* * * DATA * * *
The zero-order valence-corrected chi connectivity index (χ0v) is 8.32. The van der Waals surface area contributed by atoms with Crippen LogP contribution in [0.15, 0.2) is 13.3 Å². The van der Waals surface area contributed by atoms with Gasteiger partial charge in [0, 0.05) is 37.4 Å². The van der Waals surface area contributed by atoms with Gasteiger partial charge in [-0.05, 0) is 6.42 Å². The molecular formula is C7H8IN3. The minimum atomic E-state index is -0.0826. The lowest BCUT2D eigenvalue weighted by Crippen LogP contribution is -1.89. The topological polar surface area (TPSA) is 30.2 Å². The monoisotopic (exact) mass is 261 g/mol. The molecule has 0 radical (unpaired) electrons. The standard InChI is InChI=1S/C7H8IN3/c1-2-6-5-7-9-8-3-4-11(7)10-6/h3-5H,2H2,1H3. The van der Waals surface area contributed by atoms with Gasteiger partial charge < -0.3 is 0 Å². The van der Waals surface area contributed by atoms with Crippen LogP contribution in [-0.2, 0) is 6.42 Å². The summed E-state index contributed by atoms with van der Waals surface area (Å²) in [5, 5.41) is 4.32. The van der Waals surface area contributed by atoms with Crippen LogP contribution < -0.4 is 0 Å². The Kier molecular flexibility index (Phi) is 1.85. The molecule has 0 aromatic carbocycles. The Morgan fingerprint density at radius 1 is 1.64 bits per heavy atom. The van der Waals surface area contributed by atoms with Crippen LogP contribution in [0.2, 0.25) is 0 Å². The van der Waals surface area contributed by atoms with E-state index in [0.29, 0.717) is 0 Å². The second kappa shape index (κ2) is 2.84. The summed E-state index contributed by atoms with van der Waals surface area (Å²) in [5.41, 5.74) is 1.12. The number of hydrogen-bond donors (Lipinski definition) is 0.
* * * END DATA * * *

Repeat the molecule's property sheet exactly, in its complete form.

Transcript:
The zero-order valence-corrected chi connectivity index (χ0v) is 8.32. The van der Waals surface area contributed by atoms with Crippen LogP contribution in [0.15, 0.2) is 13.3 Å². The van der Waals surface area contributed by atoms with Gasteiger partial charge in [0, 0.05) is 37.4 Å². The van der Waals surface area contributed by atoms with Gasteiger partial charge in [-0.05, 0) is 6.42 Å². The molecular formula is C7H8IN3. The minimum atomic E-state index is -0.0826. The lowest BCUT2D eigenvalue weighted by Crippen LogP contribution is -1.89. The topological polar surface area (TPSA) is 30.2 Å². The monoisotopic (exact) mass is 261 g/mol. The molecule has 0 radical (unpaired) electrons. The standard InChI is InChI=1S/C7H8IN3/c1-2-6-5-7-9-8-3-4-11(7)10-6/h3-5H,2H2,1H3. The van der Waals surface area contributed by atoms with Gasteiger partial charge < -0.3 is 0 Å². The van der Waals surface area contributed by atoms with Crippen LogP contribution in [-0.2, 0) is 6.42 Å². The summed E-state index contributed by atoms with van der Waals surface area (Å²) in [5, 5.41) is 4.32. The van der Waals surface area contributed by atoms with Crippen LogP contribution < -0.4 is 0 Å². The Kier molecular flexibility index (Phi) is 1.85. The molecule has 0 aromatic carbocycles. The Morgan fingerprint density at radius 1 is 1.64 bits per heavy atom. The van der Waals surface area contributed by atoms with Crippen LogP contribution in [0.2, 0.25) is 0 Å². The van der Waals surface area contributed by atoms with E-state index in [0.29, 0.717) is 0 Å². The second kappa shape index (κ2) is 2.84. The summed E-state index contributed by atoms with van der Waals surface area (Å²) in [5.41, 5.74) is 1.12. The number of hydrogen-bond donors (Lipinski definition) is 0.